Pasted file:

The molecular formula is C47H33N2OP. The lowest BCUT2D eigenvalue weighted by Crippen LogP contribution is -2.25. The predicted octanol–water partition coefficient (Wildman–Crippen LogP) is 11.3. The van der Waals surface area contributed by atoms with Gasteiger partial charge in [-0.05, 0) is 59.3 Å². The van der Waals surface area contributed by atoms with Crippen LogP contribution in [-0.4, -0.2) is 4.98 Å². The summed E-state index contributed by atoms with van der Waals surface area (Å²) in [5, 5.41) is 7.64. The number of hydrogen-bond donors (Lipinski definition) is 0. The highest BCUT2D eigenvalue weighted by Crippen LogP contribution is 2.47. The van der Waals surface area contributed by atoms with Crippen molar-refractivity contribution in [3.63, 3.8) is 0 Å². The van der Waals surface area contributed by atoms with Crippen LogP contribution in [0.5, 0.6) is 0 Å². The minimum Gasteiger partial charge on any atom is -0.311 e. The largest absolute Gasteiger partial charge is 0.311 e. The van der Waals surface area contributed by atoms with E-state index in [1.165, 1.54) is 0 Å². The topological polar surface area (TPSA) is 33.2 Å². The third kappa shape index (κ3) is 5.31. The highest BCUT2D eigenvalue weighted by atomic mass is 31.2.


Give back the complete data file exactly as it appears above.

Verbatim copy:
The molecular formula is C47H33N2OP. The lowest BCUT2D eigenvalue weighted by Crippen LogP contribution is -2.25. The predicted octanol–water partition coefficient (Wildman–Crippen LogP) is 11.3. The van der Waals surface area contributed by atoms with Gasteiger partial charge in [-0.05, 0) is 59.3 Å². The van der Waals surface area contributed by atoms with Crippen LogP contribution in [-0.4, -0.2) is 4.98 Å². The summed E-state index contributed by atoms with van der Waals surface area (Å²) in [5, 5.41) is 7.64. The number of hydrogen-bond donors (Lipinski definition) is 0. The highest BCUT2D eigenvalue weighted by Crippen LogP contribution is 2.47. The van der Waals surface area contributed by atoms with Crippen molar-refractivity contribution in [3.63, 3.8) is 0 Å². The van der Waals surface area contributed by atoms with Crippen LogP contribution in [0.5, 0.6) is 0 Å². The minimum Gasteiger partial charge on any atom is -0.311 e. The largest absolute Gasteiger partial charge is 0.311 e. The van der Waals surface area contributed by atoms with E-state index in [1.165, 1.54) is 0 Å². The topological polar surface area (TPSA) is 33.2 Å². The third kappa shape index (κ3) is 5.31. The highest BCUT2D eigenvalue weighted by atomic mass is 31.2.